You may submit an application for a Social Security card when you apply for a U.S. passport, a Consular Report of Birth Abroad (CRBA) for a minor (under the age of 18 years), or by making an appointment for a notarial service. The Social Security application form (SS-5) is available at the Consulate or at the Social Security website.
Ahead of your appointment, please bring original: (1) proof of birth, such as a U.S. or foreign birth certificate; (2) proof of U.S. citizenship, such as a U.S. birth certificate, U.S. passport or Consular Report of Birth Abroad (CRBA), or Certificate of Naturalization or Citizenship; (3) proof of identity, such as an original U.S. or Canadian passport, and any other signed U.S. government-issued photo ID, such as a U.S. driver’s license; and, if applicable (4) proof of identity of the parent signing the application for minors under 12 years old, such as an original U.S. or Canadian passport. Please note the Social Security Administration does not accept the following IDs: Canadian driver’s licenses, Canadian provincial health cards, NEXUS cards, and U.S. Emergency Photo Digitized Passports as proof of identity.
Outside Canada: Applying for a Social Security number in the USA at a Social Security office
What follows is a description of the process (reproduced with the kind permission of the author)
I am sharing my experience obtaining my Social Security Number (SSN) at the Niagara Falls office.
1. The office is located at 6540 Niagara Falls, New York.. It is less than a 15 minute drive from the Niagara Falls U.S. border crossing.
2. A scheduled appointment is NOT required to apply. Hours of operation are: Monday to Friday 9 am to 4 pm and Wednesday 9 am to 12 pm. It took less than a half hour wait time and 20 minutes to speak to an administrative officer.
3. The SSN application, instructions and specifics on acceptable ID are available online. Americans abroad also have helpful info online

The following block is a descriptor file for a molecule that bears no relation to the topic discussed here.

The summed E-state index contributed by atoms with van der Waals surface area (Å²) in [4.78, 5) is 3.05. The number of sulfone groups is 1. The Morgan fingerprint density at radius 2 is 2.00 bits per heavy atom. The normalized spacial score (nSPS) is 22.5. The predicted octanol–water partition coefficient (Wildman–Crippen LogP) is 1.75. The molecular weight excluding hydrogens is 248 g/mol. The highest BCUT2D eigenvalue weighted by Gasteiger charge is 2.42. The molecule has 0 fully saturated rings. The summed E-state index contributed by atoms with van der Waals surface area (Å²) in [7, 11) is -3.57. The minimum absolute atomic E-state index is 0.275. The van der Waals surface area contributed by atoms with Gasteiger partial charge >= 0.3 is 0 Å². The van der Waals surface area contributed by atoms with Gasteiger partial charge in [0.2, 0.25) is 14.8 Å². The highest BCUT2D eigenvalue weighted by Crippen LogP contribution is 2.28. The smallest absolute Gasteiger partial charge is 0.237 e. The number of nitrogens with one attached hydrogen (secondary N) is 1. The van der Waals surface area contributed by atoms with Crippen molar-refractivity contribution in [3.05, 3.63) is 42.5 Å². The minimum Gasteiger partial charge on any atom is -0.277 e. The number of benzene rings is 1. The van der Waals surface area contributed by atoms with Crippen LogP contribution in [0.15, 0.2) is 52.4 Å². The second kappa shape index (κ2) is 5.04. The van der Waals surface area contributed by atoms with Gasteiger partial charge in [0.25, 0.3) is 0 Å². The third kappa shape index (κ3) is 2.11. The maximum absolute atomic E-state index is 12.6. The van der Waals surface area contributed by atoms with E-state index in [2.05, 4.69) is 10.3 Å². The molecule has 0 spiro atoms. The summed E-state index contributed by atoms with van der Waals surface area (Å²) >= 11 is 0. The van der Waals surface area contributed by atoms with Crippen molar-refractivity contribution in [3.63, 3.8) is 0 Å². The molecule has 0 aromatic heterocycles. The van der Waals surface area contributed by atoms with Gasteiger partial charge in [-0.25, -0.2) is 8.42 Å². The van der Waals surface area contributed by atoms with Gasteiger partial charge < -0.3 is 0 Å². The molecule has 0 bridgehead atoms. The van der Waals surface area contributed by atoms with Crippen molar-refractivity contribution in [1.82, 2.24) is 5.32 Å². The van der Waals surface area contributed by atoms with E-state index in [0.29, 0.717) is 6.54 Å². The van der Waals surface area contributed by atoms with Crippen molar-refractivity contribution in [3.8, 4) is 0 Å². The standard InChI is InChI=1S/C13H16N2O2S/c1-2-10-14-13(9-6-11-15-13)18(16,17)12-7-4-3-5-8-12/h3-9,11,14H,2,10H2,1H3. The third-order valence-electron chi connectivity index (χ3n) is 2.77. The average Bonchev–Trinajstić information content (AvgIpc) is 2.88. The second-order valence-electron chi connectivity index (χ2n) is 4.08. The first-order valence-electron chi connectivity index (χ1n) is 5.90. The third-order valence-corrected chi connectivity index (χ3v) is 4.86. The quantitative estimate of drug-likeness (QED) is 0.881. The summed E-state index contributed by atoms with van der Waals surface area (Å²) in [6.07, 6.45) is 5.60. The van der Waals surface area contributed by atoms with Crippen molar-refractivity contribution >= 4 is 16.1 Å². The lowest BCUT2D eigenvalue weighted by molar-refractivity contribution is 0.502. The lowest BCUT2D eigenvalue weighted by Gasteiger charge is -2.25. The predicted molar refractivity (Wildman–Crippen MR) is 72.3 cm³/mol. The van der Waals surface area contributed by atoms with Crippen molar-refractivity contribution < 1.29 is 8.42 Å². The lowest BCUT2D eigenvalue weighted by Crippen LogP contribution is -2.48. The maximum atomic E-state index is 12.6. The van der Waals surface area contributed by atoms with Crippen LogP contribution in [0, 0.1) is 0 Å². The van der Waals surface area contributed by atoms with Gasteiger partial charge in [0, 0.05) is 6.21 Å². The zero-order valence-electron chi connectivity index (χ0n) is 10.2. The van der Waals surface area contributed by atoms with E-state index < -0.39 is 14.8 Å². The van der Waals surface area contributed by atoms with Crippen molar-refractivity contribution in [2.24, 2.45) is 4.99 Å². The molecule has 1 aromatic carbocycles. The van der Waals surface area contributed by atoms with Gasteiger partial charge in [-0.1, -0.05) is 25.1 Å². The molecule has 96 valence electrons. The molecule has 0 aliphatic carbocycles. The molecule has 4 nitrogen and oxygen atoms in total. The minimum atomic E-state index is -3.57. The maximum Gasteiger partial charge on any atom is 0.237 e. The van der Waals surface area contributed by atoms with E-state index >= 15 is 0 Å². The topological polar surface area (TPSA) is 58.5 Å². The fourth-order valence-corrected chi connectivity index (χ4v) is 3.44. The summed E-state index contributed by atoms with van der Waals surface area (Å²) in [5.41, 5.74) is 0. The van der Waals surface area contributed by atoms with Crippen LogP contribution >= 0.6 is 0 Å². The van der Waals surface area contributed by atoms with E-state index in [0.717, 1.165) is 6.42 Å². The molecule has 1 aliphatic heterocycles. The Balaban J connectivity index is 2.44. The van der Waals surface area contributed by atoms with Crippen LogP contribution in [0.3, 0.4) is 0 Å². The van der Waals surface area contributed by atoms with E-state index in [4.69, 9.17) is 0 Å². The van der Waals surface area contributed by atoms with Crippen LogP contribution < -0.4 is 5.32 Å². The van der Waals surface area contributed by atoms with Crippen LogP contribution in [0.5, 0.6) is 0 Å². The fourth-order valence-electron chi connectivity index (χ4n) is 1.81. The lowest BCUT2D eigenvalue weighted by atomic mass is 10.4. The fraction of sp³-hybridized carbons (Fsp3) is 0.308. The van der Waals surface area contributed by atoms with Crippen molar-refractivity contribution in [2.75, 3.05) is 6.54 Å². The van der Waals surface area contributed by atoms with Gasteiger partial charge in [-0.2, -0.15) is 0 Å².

4. Be prepared to provide a name and phone number of family or a friend who will be called to confirm how long you’ve lived outside the US and your address. In my case, this call was made within 24 hours of my visit to the NF office.
5. My application and documents were reviewed and copied and I was asked where I was born, how long did I live in the US, how long in Canada, had I ever lived, worked, voted, attended school or received any social or health benefits from the US. I was given a Reference # in the event I needed to check the status of my application.
6. The average wait time is between two to four weeks to receive the SSN in the mail. Be aware that it can take longer than this. In my case, the SSN arrrived 5 weeks later.
7. To try to expedite the process, I called the local NF Social Security phone number 1-877-480-4992 b every other day to ask for an update. As soon as it was verified that my application had been processed and they could see my SSN online, I drove to their office to ask an administrator to look up my reference # write down my SSN. They will agree to do this if you show up in person with your passport, ID and original leter with your reference#.. For anyone with an urgent timeline to file and renounce, this should help prevent an additional 5 to 10 day delay waiting for the mail.
For those wishing more information …